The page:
A few days ago LegalWeek wrote about whether the “global law model helps or hinders the top-level adviser:” In other words, whether the more commercially minded we all become as lawyers and as firms, the less room there is for the classic strategic business counsel sitting at the board table. Here’s the nub of the argument:
But it is clear that the corporatisation of law doesn’t always nurture the development of the all-round strategic adviser in the school of a Marty Lipton or a Nigel Boardman; the downside of institutionalising your client relationship is that it can make links with top plc clients not only broader, but also shallower. Likewise, the development of highly-specialised practitioners can, if not carefully managed, position the corporate adviser as a narrow technical specialist.
If these trends have sometimes had a negative impact at the senior end of the profession, there is also reason to harbour doubts regarding the kinds of people entering law. It’s become widely acknowledged that academic standards have risen – many current partners admit they wouldn’t have made the grade these days. But law firms are hiring from a narrower social strata and range of academic institutions than in previous decades.
The full impact of this homogenisation of the junior ranks is not yet apparent. Certainly there is a debate to be had over whether this new generation, which heavily defines itself by academic standards and often has a strong sense of entitlement, has the commercial mindset to transcend purely legal roles.
And surely there’s room for worry: While it’s a timeworn cliche that we’ve always had “finders, minders, and grinders,” what strikes me as alarming is if we are limiting our recruitment criteria to narrower and narrower academic criteria. That is very much the assumption–a sometimes unarticulated assumption, but a one necessary to the view that we aren’t finding and developing the well-rounded, 360-degree perspective “trusted advisor” of yore.
But is that true?
I know one managing partner of a leading New York firm who told me that the one student he most wanted to hire every year was the valedictorian of Brooklyn Law School–in the night division. What wisdom is there!
This leads to a related discussion: Are there still any Big Characters in BigLaw?
The piece–and a charming one it is–opens with this anecdote:
“I’m an NQ lawyer suffering a minor spiritual crisis. I am quite enjoying the work so far, but my problem is that I look around the office at the partners, all of whom are perfectly pleasant, but rather dull and grey, and think: ‘That’s me in 15-20 years’. “
Surely every associate with the wherewithal to occasionally raise their heads above their desks has read the same thing, but in statistically significant form rather than anecdotal: That lawyers overindex on alcohol problems, depression, divorce, and a host of other unattractive afflictions probably including congenital difficulty matching suits with shirts with ties, if anyone cared to study it.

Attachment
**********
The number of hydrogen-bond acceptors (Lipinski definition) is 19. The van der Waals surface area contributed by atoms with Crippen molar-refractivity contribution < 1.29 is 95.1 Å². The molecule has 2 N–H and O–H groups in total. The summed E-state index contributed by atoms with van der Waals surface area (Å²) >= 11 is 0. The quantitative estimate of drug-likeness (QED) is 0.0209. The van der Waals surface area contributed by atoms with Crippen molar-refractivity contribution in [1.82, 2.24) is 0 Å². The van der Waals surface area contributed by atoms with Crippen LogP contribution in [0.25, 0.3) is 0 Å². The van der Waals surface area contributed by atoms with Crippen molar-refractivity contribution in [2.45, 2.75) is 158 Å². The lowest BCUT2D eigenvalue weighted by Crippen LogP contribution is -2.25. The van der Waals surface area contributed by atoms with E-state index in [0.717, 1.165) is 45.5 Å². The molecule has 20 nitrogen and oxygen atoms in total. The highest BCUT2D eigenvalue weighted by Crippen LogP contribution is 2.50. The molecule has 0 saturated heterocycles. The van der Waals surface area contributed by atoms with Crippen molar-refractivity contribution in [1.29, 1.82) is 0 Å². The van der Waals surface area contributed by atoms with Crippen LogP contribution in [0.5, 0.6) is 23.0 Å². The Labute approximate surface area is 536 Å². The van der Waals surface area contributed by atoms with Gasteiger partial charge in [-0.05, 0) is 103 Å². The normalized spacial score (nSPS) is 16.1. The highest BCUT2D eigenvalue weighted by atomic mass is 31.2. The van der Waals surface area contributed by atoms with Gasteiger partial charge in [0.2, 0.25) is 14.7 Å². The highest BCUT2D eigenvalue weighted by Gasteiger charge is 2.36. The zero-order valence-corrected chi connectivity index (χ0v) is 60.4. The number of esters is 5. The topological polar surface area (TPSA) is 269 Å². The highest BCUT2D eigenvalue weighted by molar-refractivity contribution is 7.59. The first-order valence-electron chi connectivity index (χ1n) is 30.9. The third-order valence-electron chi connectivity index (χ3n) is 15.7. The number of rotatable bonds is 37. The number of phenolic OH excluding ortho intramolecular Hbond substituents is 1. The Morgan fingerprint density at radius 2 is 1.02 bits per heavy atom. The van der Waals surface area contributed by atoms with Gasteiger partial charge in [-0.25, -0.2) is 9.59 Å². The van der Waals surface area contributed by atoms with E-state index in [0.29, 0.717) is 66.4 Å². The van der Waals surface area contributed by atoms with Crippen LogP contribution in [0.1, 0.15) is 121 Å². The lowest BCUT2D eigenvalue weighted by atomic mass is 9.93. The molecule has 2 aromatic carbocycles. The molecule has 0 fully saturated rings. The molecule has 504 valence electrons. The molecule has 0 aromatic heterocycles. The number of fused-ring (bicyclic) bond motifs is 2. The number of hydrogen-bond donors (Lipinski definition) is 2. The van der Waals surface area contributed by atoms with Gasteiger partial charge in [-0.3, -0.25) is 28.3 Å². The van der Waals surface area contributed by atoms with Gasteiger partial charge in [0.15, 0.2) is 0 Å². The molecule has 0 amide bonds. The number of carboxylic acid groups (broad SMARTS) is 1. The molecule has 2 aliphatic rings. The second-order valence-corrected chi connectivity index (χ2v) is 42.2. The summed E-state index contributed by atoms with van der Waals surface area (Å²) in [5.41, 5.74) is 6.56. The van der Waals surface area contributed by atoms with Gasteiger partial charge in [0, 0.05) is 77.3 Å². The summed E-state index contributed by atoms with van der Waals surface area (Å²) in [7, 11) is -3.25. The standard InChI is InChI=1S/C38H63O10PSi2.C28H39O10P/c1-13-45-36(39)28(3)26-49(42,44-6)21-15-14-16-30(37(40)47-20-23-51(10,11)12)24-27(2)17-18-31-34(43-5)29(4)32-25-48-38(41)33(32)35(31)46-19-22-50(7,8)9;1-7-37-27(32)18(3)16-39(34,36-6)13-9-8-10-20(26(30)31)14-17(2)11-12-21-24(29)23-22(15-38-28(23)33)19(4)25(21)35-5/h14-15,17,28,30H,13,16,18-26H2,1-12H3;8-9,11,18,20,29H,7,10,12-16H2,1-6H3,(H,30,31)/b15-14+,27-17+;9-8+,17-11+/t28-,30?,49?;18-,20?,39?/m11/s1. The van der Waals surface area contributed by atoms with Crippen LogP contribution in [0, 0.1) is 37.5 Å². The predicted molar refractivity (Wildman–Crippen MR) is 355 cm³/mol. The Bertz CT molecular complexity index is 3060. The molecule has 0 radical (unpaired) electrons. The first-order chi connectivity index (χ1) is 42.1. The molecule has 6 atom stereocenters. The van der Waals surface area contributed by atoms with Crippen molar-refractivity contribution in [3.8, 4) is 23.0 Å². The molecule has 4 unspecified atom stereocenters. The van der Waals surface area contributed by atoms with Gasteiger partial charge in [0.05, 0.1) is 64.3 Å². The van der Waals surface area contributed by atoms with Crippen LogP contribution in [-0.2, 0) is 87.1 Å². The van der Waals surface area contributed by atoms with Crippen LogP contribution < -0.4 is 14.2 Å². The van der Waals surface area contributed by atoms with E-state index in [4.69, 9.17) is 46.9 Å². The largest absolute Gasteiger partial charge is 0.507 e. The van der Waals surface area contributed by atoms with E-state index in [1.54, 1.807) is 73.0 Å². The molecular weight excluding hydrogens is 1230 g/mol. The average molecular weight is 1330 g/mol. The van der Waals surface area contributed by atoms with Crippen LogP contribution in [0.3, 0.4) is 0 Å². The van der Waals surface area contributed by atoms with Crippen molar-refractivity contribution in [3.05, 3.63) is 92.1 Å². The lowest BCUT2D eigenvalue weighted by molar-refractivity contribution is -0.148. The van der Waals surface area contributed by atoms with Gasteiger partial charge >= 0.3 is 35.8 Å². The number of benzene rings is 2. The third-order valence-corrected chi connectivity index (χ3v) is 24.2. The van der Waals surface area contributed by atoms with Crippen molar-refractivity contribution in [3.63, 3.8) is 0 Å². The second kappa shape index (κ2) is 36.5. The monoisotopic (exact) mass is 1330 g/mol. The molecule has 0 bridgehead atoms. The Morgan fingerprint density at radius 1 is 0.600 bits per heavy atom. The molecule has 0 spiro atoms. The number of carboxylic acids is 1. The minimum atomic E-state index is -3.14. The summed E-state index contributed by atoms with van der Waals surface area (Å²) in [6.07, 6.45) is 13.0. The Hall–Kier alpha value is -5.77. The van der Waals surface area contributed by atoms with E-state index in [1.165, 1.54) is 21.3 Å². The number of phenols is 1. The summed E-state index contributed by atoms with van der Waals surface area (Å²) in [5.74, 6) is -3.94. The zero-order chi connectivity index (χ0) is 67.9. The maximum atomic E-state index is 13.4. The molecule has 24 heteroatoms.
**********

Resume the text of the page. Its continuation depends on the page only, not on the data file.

But the point is a serious one, and one of the commenters immediately picks up on hypothesis that “it’s all because of who we recruit:”
There is no doubt that there are now fewer big characters at law firms. The downside of that is that law firms have become far more formalistic about who they recruit, when 20 or 30 years ago they were much more ready to take on individuals outside of a very narrow educational and social background.
The drive to institutionalise clients has also contributed to this, which is why a lot of partners are really just senior account managers. It’s only odd that lawyers then scratch their heads and ask why clients struggle to differentiate them. But the upside is that there are less loony, racist, bullying, sexual harassing, alcoholics kicking around the Square Mile, so it’s swings and roundabouts really.
Another theory is that the truly interesting people leave:
Inspiring people usually are politicians, diplomats, working for think tanks and international organisations. Hollywood has desperately tried to depict lawyers as inspiring personalities living in an exciting and challenging world but the truth is that this is just Hollywood… No matter what practice group you are in, don’t expect to be inspired by the partners at your firm unless you are limited yourself. Expect to be inspired by brilliant associates who leave the firm for totally different and truly amazing career paths though!
Or that the role BigLaw serves in society is precisely to reinforce the dull, the boring, the predictable, and the surpassing value of “no surprises:”